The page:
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Insecure by Default

Guess what, I can walk up to your Ubuntu, PCLinuxOS, Debian, etc desktop installation and take complete control over it without needing a single password. Thats right, root access simply by sitting down at your computer. Why is it nearly every single distro by default leaves this gaping security hole open?

k3b and permissions

We have k3b installed locally for users to burn CDs/DVDs/etc. This only gets used very infrequently, and it seems that something else has broken every time it does get used. This time it was a “Cannot find writer” error. I checked for the presence of cdrecord and dvd-rw-tools; all fine. Eventually it turned out to be a permissions error - that /dev/cdrom was set to be only user- and group-writable; and the user was not in the relevant group. Added them, log in & out, all well.

Upgrading to openSUSE 10.3

OpenSUSE 10.3 was released last week, and I quickly downloaded the new version to update my two openSUSE boxes. Here's a chronicle of the updates and some problems that surfaced during the process.

Fedora artwork: Developer interview

Over the past few releases, Fedora has gained a reputation amongst the various distributions for having some of the best artwork out there. This time around, responsibility has been handed over entirely to the community Art Team, and they've done themselves proud! Read on to find an interview with Mairin Duffy. Fedora Art team lead and previews of some of the key elements belonging to the infinity theme.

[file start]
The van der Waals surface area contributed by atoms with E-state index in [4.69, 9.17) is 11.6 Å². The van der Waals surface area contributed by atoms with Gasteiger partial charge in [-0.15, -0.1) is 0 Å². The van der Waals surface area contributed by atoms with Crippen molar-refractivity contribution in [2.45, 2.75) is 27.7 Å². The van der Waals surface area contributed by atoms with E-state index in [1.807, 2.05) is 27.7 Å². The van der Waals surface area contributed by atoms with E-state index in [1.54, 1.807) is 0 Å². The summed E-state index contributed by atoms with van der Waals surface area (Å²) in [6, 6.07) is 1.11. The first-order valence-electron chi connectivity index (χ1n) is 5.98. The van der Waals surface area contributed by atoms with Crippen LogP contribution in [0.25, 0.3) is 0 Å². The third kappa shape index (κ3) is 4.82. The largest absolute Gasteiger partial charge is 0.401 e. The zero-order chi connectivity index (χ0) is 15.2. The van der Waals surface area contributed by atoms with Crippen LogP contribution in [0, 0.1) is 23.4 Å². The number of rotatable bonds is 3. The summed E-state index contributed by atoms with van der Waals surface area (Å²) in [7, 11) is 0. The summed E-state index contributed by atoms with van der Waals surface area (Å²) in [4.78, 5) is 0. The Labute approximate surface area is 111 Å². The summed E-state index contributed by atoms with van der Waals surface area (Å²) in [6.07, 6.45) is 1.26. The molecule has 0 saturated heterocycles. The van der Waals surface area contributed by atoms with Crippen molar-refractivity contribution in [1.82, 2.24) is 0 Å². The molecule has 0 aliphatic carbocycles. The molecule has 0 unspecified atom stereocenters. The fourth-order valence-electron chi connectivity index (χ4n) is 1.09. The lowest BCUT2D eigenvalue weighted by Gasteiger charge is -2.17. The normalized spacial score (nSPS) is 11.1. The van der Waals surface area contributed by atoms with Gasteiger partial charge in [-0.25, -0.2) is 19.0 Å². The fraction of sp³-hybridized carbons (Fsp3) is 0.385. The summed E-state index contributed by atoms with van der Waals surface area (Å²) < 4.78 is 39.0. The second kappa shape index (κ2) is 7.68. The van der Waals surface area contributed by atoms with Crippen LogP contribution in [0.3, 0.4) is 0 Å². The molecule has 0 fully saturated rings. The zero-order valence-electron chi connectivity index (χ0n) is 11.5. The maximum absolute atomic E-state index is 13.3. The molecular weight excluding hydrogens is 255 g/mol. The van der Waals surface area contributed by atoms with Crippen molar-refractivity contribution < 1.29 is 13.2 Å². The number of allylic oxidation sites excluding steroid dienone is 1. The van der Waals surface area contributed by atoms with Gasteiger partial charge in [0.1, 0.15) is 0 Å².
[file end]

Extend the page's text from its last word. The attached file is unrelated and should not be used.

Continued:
Tutorial: Digital Photo Management In Linux, Part 2

Last week we learned how to sanely organize our vast digital photo archives with Digikam. Today we'll look at Digikam's built-in editing tools. You'll be able to do a surprising amount of your editing work without ever leaving Digikam.

This week at LWN: LCE: Memory part 2: CPU caches

CPUs are today much more sophisticated than they were only 25 years ago. In those days, the frequency of the CPU core was at a level equivalent to that of the memory bus. Memory access was only a bit slower than register access. But this changed dramatically in the early 90s, when CPU designers increased the frequency of the CPU core but the frequency of the memory bus and the performance of RAM chips did not increase proportionally. This is not due to the fact that faster RAM could not be built, as explained in the previous section. It is possible but it is not economical. RAM as fast as current CPU cores is orders of magnitude more expensive than any dynamic RAM.

SCSI Utility sdparam 1.02

Douglas Gilbertannounced the 1.02 release of the sdparam utility. Originally written for Linux, it has also been ported to FreeBSD, Solaris, Tru64 and Windows. Douglas described the program:"sdparm is a command line utility designed to get and set SCSI device parameters (cf hdparm for ATA disks). The parameters are held in mode pages. Apart from SCSI devices (e.g. disks, tapes and enclosures) sdparm can be used on any device that uses a SCSI command set. Almost all CD/DVD drives use the SCSI MMC set irrespective of the transport. sdparm also can decode VPD pages including the device identification page. Commands to start and stop the media; load and unload removable media and some other housekeeping functions are supported.